Ct values of NAC tf in RRII 105 and RRIM 600

   GeneCt value

 RRII 105  RRIM 600 
HbCOI121.5321.18
HbDRT5b (NAC tf) 21.6921.74

Fig. 2.

Quantitative expression analysis of NAC tf in clones RRII 105 and RRIM 600 of Hevea brasiliensis under intermittent drought and watering cycles (during 5 and 10 days of drought treatment in each cycle). ± Error bars indicate standard error of three biological replicates


Discussion

During summer season in India, the agroclimatic regions like North Konkan, Maharashtra, Madhya Pradesh, Orissa which are prone to drought do not get summer showers. But the traditional regions often get intermittent summer showers which come as a boon thus saving crop plants from acute drought stress. Though it could be presumed that the summer shower helps the plants to recover from the severity of the drought, very few reports are available on its impact on the physiological and molecular aspects of rubber plants. Hence, this experiment was designed to study the effect of alternate cycles of drought and watering on photosynthesis (CO2 assimilation rate) and expression of NAC tf. Our previous studies in Hevea also established NAC tf as stress responsive and to have much stronger association with stress tolerance (Thomas et al. 2011).

In the Indian rubber scenario, drought in both the traditional and non-traditional regions is severe during summer except for the fact that non-traditional regions are relatively warmer. The growth and productivity of Hevea plants are negatively influenced by drought (Sethuraj 1986, 1989; Chandrasekhar, 1990) while the photosynthetic mechanisms get severely affected under drought and high light thus leading to photoinhibition and photodamage (Devakumar et al. 2002, 1998; Jacob 1999). Irrigation during drought season resulted in better growth, leaf area index and photosynthesis (Vijayakumar et al. 1998, Devakumar et al., 1998, 1999). It is a common phenomenon that the leaves of Hevea under such prolonged water deficit conditions turn yellow and necrotic eventually leading to the death of the plants. Trees irrigated during drought season had resulted in better growth, leaf area index and photosynthesis (Vijayakumar et al. 1998, Devakumar et al. 1998, 1999).

Gas exchange parameters have been proven to be good indicators for evaluating the impact of stress on plants. But, the effect of long term drought with intermittent watering cycle on rubber had not been investigated earlier. In this study, both the clones maintained an optimum A at 10 ~ 11 µ mol m-1 s-1 under optimum soil moisture conditions. Though A got reduced in the first days of drought treatment to near 3 µ mol m-1 s-1 in both the clones, it went further down to less than 2 in RRIM 600 and below 1 in RRII 105. However, RRIM 600 maintained better tolerance than RRII 105 throughout the course of the treatment. Though A improved in both the clones during the subsequent irrigation cycles, it never regained its original level which indicates the severity of the damage inflicted upon the photosynthetic apparatus. Interestingly, the levels of NAC tf also showed the same trend.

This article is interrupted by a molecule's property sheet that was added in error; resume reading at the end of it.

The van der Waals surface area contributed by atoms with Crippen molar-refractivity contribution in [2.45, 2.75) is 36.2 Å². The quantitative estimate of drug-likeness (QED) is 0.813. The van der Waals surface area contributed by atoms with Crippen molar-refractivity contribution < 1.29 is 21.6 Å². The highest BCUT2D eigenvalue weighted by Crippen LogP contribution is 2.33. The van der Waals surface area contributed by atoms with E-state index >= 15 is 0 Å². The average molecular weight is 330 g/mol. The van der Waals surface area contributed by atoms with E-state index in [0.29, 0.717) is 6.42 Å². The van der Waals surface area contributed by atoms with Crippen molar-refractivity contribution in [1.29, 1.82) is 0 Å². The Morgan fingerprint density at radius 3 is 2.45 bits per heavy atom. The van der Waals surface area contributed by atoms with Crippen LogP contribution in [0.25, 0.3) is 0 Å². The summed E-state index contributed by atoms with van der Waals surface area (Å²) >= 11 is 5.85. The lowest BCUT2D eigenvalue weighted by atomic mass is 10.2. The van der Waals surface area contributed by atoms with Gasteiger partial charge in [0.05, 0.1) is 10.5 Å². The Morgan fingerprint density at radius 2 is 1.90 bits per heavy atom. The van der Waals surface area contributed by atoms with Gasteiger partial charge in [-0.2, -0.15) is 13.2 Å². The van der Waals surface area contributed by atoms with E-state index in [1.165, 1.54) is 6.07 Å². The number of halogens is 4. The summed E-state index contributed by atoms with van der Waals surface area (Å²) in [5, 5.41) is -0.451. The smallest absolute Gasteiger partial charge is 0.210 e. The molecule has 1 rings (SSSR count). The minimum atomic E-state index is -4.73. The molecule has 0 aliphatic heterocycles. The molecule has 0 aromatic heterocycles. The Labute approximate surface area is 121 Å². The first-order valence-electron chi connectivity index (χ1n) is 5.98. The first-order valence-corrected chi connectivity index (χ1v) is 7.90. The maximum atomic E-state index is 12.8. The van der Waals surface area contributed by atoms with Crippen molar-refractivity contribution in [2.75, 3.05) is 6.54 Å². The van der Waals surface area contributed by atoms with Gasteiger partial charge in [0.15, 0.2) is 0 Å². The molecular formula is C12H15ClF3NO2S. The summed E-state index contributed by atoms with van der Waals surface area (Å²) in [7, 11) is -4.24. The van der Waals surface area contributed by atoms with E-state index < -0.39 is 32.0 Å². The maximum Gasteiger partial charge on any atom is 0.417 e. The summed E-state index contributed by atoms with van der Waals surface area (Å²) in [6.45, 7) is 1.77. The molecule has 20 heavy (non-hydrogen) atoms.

Upon re-watering, many genes involved in growth, cell wall modification and lignin biosynthesis are up-regulated in addition to photosynthesis and re-hydration related genes (Zhou et al. 2007) while genes involved in stress protection mechanisms such as Early light inducible protein (ELIP) or LEA proteins and in detoxifying systems (thioredoxins) get repressed (Spiess et al. 2012). Transcription factors (tfs) for e.g. MYB, DREB, bZIP and WRKY have been found directly or indirectly involved in plant response to drought stress which generally get up-regulated under drought conditions and revert back to original levels under re-watered conditions (Golldack et al. 2014).

Prior to the selection of a candidate stress responsive gene, its copy number in genome should be ensured same in both the clones. Difference in copy number may end up with drastic change in their expression levels. For this purpose, a PCR was performed for NAC tf by using a single copy gene COI1 (coronatine insensitive gene) as reference gene (Peng et al. 2009). The results indicated that the copy number of NAC tf was same in both the clones (Table 2). Hence, NAC tf was employed further in the drought and intermittent re-watering experiment as reference gene. When the expression pattern of NAC tf under drought stress and subsequent re-watering was evaluated, NAC tf was found up-regulated in the relatively tolerant clone RRIM 600 under drought stress and the expression was much higher after 10 days of drought imposition (37 fold) when compared to the irrigated plants whereas the level of expression was relatively lesser in RRII 105. In the second and third cycle of drought also, NAC tf got highly up-regulated (8.9 and 9.7 fold) after 10 days of drought imposition in clone RRIM 600. Thus, the significant up-regulation in the levels of NAC tf in RRIM 600 under drought stress might be associated with its inherent drought tolerance nature. Upon re-watering, the expression of NAC tf got repressed in both the clones followed by a gradual increase during the subsequent drought stress cycles. After second re-watering, the level of expression went back to levels similar to control in RRIM 600 and 0.5 fold in RRII 105 indicating the recovery to the normal levels.